Author Topic: "....wars are fought by people for human ends and purposes..."  (Read 692 times)

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Offline Chris Pook

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Theater Land Operations
Relevant Observations and Lessons from the Combined Joint Land Force Experience in Iraq
Lt. Gen. Gary Volesky, U.S. Army
Maj. Gen. Roger Noble, Australian Army
Article published on: June 22, 2017

Lessons Learned
Observation 1: Global capability sourcing is now the norm.
Observation 2: The human domain is of preeminent importance, and it is the key to both victory and defeat.
Observation 3: Multi-domain capabilities are now applied at every level from strategic to tactical.
Observation 4: Expanded capability options are now drawn from beyond traditional military and national boundaries.
Observation 5: Federated planning, trusted information sharing, and decentralized action—is the new norm.
Observation 6: Nontraditional command-and-control solutions are the new way to do business, and self-synchronization is increasingly important.
Observation 7: A disciplined, systematic framework that binds the strategic to the tactical is as important as ever.
Observation 8: Policy, procedures, and systems have a critical impact on mission accomplishment.
Observation 9: The quality of people remains the most important element

http://www.armyupress.army.mil/Journals/Military-Review/Online-Exclusive/2017-Online-Exclusive-Articles/Theater-Land-Operations/

My take - The "Commander's Intent" is as important now as it ever was, if not moreso.

Operations now seem to be more "democratic" and less "authoritarian".  The participants no longer are rigidly bound to the commander and the commander can't rely on the participants to click heels and go.  The participants will not only include corps of the same army, but also branches of the same forces, agencies of the same government, different governments, sub-national and supra-national agencies, paramilitaries, non-state actors, volunteers, commercial agencies and multi-national corporations. On the other hand, the participants offer the commander many capabilities that previous commanders never enjoyed - no the least of which are multiple interpretations of the Laws of Armed Conflict.  Or to put it in simple terms: "My lawyers don't agree with your lawyers".  Also it is less likely that a commander will be fully aware of all of the capabilities of all the people working with him and how they will use them.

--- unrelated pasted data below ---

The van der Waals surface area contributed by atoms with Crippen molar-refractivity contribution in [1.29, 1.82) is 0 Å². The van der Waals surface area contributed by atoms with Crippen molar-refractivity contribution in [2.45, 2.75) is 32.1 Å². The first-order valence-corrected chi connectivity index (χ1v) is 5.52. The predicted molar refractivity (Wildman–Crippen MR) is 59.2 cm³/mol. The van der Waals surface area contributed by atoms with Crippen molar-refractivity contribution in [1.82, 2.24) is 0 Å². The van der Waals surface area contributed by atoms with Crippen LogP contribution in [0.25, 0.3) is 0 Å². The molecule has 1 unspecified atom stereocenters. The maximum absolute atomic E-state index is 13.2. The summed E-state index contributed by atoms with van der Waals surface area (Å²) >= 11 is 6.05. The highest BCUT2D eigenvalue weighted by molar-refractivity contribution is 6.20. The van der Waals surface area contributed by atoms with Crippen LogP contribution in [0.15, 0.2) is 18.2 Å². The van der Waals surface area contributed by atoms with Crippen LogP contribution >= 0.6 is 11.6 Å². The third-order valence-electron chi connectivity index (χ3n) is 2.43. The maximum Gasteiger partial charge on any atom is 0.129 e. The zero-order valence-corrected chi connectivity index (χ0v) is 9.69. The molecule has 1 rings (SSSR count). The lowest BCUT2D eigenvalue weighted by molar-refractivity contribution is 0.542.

Self-discipline and personal relations will matter.   And it will all come down to the willingness of the fighters to continue the fight even when forced off the field and reduced to pointy sticks in dark alleys.


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Offline Chris Pook

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Re: "....wars are fought by people for human ends and purposes..."
« Reply #1 on: June 24, 2017, 11:11:11 »
And in interesting counter-point (the Real Clear people tend to do that - http://www.realcleardefense.com/ )

The "authoritarians" fight back.  The centralization of innovation.

"As innovation gains momentum throughout defense forces, a common theme seems to be emerging. Militaries, in particular Western ones, are increasingly seeking to centralise their dispersed innovation cells into single innovation ‘hubs’"

http://groundedcuriosity.com/the-perils-of-centralising-defence-innovation-and-how-to-overcome-them/?utm_campaign=crowdfire&utm_content=crowdfire&utm_medium=social&utm_source=social#804497877347303424-tw#1498273079270

The search for "The Truth" continues.


Edit:  "The most significant impact of bringing innovation into the center is there is an immediate loss of engagement with the ground level of the organisations."

This reiterates something that our Thucydides harps on about:  the inability of anybody, or even any group of people, to know everything about everything - and thus the failure of centralization.
« Last Edit: June 24, 2017, 11:18:41 by Chris Pook »
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Offline Thucydides

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Re: "....wars are fought by people for human ends and purposes..."
« Reply #2 on: July 26, 2017, 10:26:25 »
The first post could equally apply to Athenian Hoplites and sailors moving across the Agean during the Peloponnesian War, or British commanders in North America or India, and naval commanders at sea during the Seven Years War (or indeed at any time prior to the invention of the telegraph).

Our problem isn't that we don't have smart, dedicated solders, sailors and airmen, but rather we have an intricate web of communications which allows commanders, politicians and even civilians to look in on operations right down to the tactical level and influence what these solders, sailors and airmen are able to do. This has impacts on many of the observations that Lt. Gen. Gary Volesky makes, both for good and for ill.
Dagny, this is not a battle over material goods. It's a moral crisis, the greatest the world has ever faced and the last. Our age is the climax of centuries of evil. We must put an end to it, once and for all, or perish - we, the men of the mind. It was our own guilt. We produced the wealth of the world - but we let our enemies write its moral code.

Offline Chris Pook

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Re: "....wars are fought by people for human ends and purposes..."
« Reply #3 on: July 29, 2017, 11:29:30 »
Clausewitz redivivus.

Quote
Milley: Future wars will be long, they'll be fought on the ground, and spec ops won't save us